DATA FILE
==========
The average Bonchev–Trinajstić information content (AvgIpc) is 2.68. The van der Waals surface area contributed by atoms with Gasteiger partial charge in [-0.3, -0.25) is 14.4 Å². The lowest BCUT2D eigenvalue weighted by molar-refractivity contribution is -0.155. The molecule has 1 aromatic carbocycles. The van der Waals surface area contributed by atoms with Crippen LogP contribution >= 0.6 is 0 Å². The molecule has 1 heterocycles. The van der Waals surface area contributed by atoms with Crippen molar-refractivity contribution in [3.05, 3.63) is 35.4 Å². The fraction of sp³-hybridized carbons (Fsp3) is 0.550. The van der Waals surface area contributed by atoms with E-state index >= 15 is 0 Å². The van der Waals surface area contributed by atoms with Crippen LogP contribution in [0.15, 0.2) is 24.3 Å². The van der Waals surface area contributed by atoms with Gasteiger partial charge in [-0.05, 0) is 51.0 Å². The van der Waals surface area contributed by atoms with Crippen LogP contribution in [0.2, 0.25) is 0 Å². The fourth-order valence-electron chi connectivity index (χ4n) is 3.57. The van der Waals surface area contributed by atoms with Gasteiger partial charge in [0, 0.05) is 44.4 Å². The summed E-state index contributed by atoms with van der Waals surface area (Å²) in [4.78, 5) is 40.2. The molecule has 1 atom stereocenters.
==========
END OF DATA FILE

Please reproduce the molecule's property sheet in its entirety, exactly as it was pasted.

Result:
The average Bonchev–Trinajstić information content (AvgIpc) is 2.68. The van der Waals surface area contributed by atoms with Gasteiger partial charge in [-0.3, -0.25) is 14.4 Å². The lowest BCUT2D eigenvalue weighted by molar-refractivity contribution is -0.155. The molecule has 1 aromatic carbocycles. The van der Waals surface area contributed by atoms with Crippen LogP contribution >= 0.6 is 0 Å². The molecule has 1 heterocycles. The van der Waals surface area contributed by atoms with Crippen molar-refractivity contribution in [3.05, 3.63) is 35.4 Å². The fraction of sp³-hybridized carbons (Fsp3) is 0.550. The van der Waals surface area contributed by atoms with E-state index >= 15 is 0 Å². The van der Waals surface area contributed by atoms with Crippen LogP contribution in [0.15, 0.2) is 24.3 Å². The van der Waals surface area contributed by atoms with Gasteiger partial charge in [-0.05, 0) is 51.0 Å². The van der Waals surface area contributed by atoms with Crippen LogP contribution in [0.2, 0.25) is 0 Å². The fourth-order valence-electron chi connectivity index (χ4n) is 3.57. The van der Waals surface area contributed by atoms with Gasteiger partial charge in [0, 0.05) is 44.4 Å². The summed E-state index contributed by atoms with van der Waals surface area (Å²) in [4.78, 5) is 40.2. The molecule has 1 atom stereocenters.